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Gov. Josh Shapiro's proposed budget for the School of Veterinary Medicine and Penn Medicine’s Center of Infectious Diseases marks a 2% increase from the current fiscal year. Credit: Julia Van Lare

Penn may remain the only private university in Pennsylvania to receive state-level funding following a new budget proposal from Gov. Josh Shapiro, leading to an increase in funding for Penn Vet and Penn Division of Infectious Diseases.

The newly inaugurated governor, a Democrat, proposed an increase of more than $650,000 in funding for the School of Veterinary Medicine and Penn Medicine’s Center of Infectious Diseases in his 2023-24 executive budget on March 7. In total, the budget would allocate around $32.3 million to Penn Vet and $1.93 million to the Center of Infectious Diseases, marking a 2% increase from the current fiscal year budget.

The funding for Penn Vet falls under the Pennsylvania Department of Agriculture. Penn Vet is the only veterinary school in the state and has received state funding for almost 140 years. 

“Penn Vet appreciates Governor Shapiro’s proposed funding to the School as part of his fiscal year 2023-2024 budget request,” Penn Vet spokesperson Martin Hackett wrote in a statement to The Daily Pennsylvanian. “Penn Vet’s role in responding to the ongoing, highly pathogenic avian influenza outbreak demonstrates that the School is a vitally important partner to the Commonwealth.” 

As noted in the budget, Penn Vet partners with the Pennsylvania Animal Diagnostic Laboratory System, which includes  the Pennsylvania Veterinary Laboratory in Harrisburg, Pa. The Animal Diagnostic Laboratory at Pennsylvania State University is also a partner.

In June 2021, Republican lawmakers in the Pennsylvania House of Representatives threatened Penn Vet’s funding due to its COVID-19 vaccination requirement for employees. Prior to that, Penn Vet’s $30 million — or 20% of its then-operating budget — in state funding was in jeopardy for four months for the fiscal year 2017.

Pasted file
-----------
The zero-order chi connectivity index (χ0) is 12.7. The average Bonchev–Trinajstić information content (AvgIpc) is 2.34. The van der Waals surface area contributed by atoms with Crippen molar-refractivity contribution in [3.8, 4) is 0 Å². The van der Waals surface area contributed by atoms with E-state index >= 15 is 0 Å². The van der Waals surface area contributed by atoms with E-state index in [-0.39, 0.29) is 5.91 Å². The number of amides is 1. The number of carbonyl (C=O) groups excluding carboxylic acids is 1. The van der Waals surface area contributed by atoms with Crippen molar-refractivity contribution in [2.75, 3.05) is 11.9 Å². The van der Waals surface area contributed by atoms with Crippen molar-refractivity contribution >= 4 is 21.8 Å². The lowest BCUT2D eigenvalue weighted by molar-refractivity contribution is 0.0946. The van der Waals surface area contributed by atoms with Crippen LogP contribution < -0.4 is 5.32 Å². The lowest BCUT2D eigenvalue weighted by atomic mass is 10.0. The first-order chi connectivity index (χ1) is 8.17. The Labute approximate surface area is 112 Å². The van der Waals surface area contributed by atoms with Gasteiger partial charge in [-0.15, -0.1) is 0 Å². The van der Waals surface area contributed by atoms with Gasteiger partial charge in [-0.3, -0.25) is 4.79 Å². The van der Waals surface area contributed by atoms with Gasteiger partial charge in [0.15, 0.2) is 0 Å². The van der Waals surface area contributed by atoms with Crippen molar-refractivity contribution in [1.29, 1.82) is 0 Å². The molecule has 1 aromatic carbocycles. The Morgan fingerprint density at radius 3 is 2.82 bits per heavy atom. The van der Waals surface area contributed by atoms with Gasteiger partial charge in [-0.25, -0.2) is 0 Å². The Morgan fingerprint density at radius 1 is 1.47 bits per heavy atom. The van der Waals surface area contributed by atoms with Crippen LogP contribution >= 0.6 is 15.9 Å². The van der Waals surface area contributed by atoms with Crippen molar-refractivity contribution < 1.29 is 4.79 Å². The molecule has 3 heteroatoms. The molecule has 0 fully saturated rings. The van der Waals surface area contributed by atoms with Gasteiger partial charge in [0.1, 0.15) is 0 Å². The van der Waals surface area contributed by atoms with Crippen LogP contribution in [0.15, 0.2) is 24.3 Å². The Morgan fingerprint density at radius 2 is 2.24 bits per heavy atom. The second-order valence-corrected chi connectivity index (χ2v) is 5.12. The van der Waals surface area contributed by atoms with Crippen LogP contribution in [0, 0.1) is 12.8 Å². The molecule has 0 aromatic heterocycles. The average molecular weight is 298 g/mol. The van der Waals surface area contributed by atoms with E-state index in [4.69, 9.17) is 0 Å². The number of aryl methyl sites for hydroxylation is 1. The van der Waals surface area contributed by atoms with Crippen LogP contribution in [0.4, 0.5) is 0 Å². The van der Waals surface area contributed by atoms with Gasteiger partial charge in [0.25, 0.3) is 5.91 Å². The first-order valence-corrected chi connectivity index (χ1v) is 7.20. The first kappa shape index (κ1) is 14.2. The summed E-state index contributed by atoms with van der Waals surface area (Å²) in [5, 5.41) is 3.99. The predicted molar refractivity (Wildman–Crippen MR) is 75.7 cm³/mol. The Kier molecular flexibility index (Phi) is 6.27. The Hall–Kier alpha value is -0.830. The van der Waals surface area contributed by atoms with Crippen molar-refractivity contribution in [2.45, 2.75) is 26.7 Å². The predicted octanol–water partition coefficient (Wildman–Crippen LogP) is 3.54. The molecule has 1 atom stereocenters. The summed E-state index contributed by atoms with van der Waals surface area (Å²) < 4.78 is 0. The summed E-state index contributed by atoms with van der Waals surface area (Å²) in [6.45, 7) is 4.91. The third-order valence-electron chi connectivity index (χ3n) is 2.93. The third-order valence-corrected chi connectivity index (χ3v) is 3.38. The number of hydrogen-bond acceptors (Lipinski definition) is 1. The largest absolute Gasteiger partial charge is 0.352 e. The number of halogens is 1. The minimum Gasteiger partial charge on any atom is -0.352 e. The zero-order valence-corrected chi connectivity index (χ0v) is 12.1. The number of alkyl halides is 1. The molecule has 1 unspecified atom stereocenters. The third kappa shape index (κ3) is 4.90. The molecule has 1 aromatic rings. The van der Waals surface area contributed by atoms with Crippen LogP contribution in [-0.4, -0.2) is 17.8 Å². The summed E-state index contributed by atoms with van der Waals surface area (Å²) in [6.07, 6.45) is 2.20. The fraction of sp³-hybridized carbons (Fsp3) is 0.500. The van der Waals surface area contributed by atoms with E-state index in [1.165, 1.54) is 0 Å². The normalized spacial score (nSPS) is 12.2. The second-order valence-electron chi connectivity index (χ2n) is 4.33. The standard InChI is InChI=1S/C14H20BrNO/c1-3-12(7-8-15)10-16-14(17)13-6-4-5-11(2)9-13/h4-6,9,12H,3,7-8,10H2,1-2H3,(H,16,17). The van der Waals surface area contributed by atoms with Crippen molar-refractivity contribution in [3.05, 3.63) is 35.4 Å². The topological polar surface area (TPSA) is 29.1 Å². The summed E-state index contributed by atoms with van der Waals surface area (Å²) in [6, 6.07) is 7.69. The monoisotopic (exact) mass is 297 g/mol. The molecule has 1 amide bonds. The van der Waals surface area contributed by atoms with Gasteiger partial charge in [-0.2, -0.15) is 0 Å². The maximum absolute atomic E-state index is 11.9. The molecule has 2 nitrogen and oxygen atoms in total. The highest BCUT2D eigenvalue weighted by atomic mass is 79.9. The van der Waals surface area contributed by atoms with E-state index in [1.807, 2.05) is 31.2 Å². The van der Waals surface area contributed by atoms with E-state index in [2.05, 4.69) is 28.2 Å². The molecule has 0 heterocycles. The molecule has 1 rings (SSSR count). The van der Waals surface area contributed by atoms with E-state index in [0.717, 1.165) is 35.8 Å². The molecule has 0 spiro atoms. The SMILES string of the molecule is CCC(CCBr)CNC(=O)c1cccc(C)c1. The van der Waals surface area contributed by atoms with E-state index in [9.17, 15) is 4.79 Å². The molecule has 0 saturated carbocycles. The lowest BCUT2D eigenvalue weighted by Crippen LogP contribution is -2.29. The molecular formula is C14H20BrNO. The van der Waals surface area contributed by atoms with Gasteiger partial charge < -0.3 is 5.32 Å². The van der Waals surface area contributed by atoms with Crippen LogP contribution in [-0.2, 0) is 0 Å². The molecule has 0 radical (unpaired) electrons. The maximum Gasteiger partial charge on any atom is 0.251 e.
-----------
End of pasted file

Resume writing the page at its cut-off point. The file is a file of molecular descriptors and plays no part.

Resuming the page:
The Division of Infectious Diseases, housed under Penn Med, has received funding from the state since the fiscal year 2006-2007. Between 2011 and 2021, it received around $300,000 annually, according to state records. However, in the 2022-2023 budget, the Center saw a 540% increase in funding, receiving nearly $1.9 million. The recent budget model, however, proposes a more modest increase of $38,000. 

While Penn is the only private university included in the budget, community colleges and state-related universities, such as Temple University, are also included. The budget — which plans to increase spending by $1.6 billion — includes a more than $60 million increase in funding for higher education institutions.

“This budget builds on recent investments into the basic education system to allow children to chart their own course, whether through postsecondary opportunities, or through vocational, technical, and career training,” Shapiro wrote in his introduction to his budget proposal. 

The budget plan is projected to use $2 billion from state reserves due to minimal tax increases, but current tax collections yield $11 billion in reserve cash, according to WHYY-FM.  

Shapiro was elected in the November 2022 midterm elections, where he defeated Republican candidate Doug Mastriano. Five Penn community members joined his transition team.